The village is made up of three main groups of buildings, one of which in turn consists of various adjacent structures, built around the watchtower of the 12th-13th century and the adjoining tower house (14th century), in addition to other fifteenth-century buildings. The primordial buildings and the tower are placed on a spur of rock that constitutes the foundations to all effects. Still there are the fortification walls around the village that surround this and the spur as in a narrow embrace so that the houses develop, joining together, crossed by an imposing stone staircase that allows access to the various rooms and rooms. At the top of the steps of the village, just where the foundations of other buildings were found, the ancient wall that supported them was rebuilt and above it was built a panoramic swimming pool, just as if it were for location and capacity , of the ancient cistern that perhaps in ancient times gave the name to the site.
Although the tower is currently the oldest building in its entirety, certainly some structural changes to walls and other signs reveal traces of previous settlements whose origins perhaps date back to Roman times, when the village was a thriving farm, where they were preserved, in ditches dug into the sandstone and recently rediscovered, the seeds, the wheat and every other thing the earth offered. The very name of Cisterna indicates a toponym of probable Roman origin, very widespread in Italy and attributed to sites with water deposits.
The tower, with an irregular pentagonal base that developed at least one floor in height beyond the current level, appeared to be at the center of a guard and signaling system on the perimeter of entry from the south towards the Montefeltro, a land formerly disputed by the Malatesta of Rimini and the Dukes of Urbino. In that period in which there were numerous local conflicts and infighting, the tower of Cisterna was probably part of a defensive and guard system, being able to communicate on sight with the tower of the castle of Macerata di Montefeltro (now Macerata Feltria) or that of Certalto or with the Colle della Faggiola on which a tower is thought to have existed and whose name made use of an illustrious figure such as Uguccione della Faggiola (disputed birth between the municipalities of Monte Cerignone, adjacent to ours, and Casteldelci).
The settlement subsequently developed with a “Casa Torre” (14th-15th century) built close to the tower with which it formed, together with the adjoining city walls, a larger building that was certainly more defensible against raids and looting than still raging in the territory. Later the small settlement developed into a probable castrum, perhaps of some local lord, up to the events that led to the defeat of Sigismondo Malatesta by Federico da Montefeltro, with the acquisition of the territory within the Duchy of Urbino.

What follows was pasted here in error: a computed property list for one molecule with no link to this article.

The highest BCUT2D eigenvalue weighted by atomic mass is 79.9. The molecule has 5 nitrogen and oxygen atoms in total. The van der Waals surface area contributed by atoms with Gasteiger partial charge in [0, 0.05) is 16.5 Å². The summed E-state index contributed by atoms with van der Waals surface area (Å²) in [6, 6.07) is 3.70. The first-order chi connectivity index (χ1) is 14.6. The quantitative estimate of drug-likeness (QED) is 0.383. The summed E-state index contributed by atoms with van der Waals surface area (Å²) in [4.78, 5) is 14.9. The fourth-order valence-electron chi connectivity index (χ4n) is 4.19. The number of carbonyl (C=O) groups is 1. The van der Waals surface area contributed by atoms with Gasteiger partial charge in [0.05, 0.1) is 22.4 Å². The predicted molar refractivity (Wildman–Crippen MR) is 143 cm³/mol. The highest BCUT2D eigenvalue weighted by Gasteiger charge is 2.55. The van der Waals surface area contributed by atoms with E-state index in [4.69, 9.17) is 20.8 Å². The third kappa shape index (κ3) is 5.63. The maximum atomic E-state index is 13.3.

Regained a certain political tranquility, the village undergoes an important restructuring, becoming the residence of some court dignitary or illustrious personage whose identity is still unknown, who starts a radical restructuring of the site, obtaining more noble residential environments and expanding the rooms intended for to the conservation and transformation of the products of the earth, in addition to those destined to stables. It is from that period a notarial deed (1520) in which we speak of “Villa Cisterna”, an attribute which is to be understood as referring to a noble settlement as could be understood in Roman times, with its own important agricultural activity such as to hypothesize that the village could be one of the rare fortified farms.
The subsequent history follows the events of the Della Rovere and therefore of the definitive acquisition by the State of the Church, up to being abandoned by the local lords, fortunately not always following the vicissitudes of most of the 150 castles surveyed in the Montefeltro, which were in partly demolished by local populations to derive building material for new settlements (see on all the Castello di Montecopiolo or that of Pietracavola), but certainly it returned slowly and definitively to its function of rural residence, still maintaining its primordial medieval features. Many people lived in the village so that at the beginning of the 20th century there were about 90 inhabitants. In fact, the countryside was widely inhabited so much that since the advent of the Kingdom of Italy, a large schoolroom had also been created inside the village, which also gathered children from the nearby villages. It was therefore a place lived and frequented also for the presence of water to which the inhabitants of the area drew, this being often disseminated yes of water sources, but often sulphurous.
Life has always been spent harmoniously and simply in the village of Cisterna, as the local elders remember, always ready to celebrate any event by dancing in the wide yard after, for example, harvesting or threshing.
Now, after a few decades of neglect, the village has regained its life thanks to the Gallerani family which, really abandoning the big city and the more comfortable jobs it offers, has it entirely and in its own hand prized restored and furnished, with attention and refinement in the attention to detail, in order to restore the original features and sensations. It seems impossible but, in addition to the spouses Mario and Stefania, also their four children Michele, Lucia, Elena and little Matteo, tried first in the project and then also in the realization, bringing back the walls, the interiors (all in stone sight) and also the furnishings, to that originality that has preserved its beauty and antiquity.
In short, the feeling you get upon entering the village is to cross the threshold of time and immerse yourself in the past, in an atmosphere where beauty and hospitality were the most important characteristics.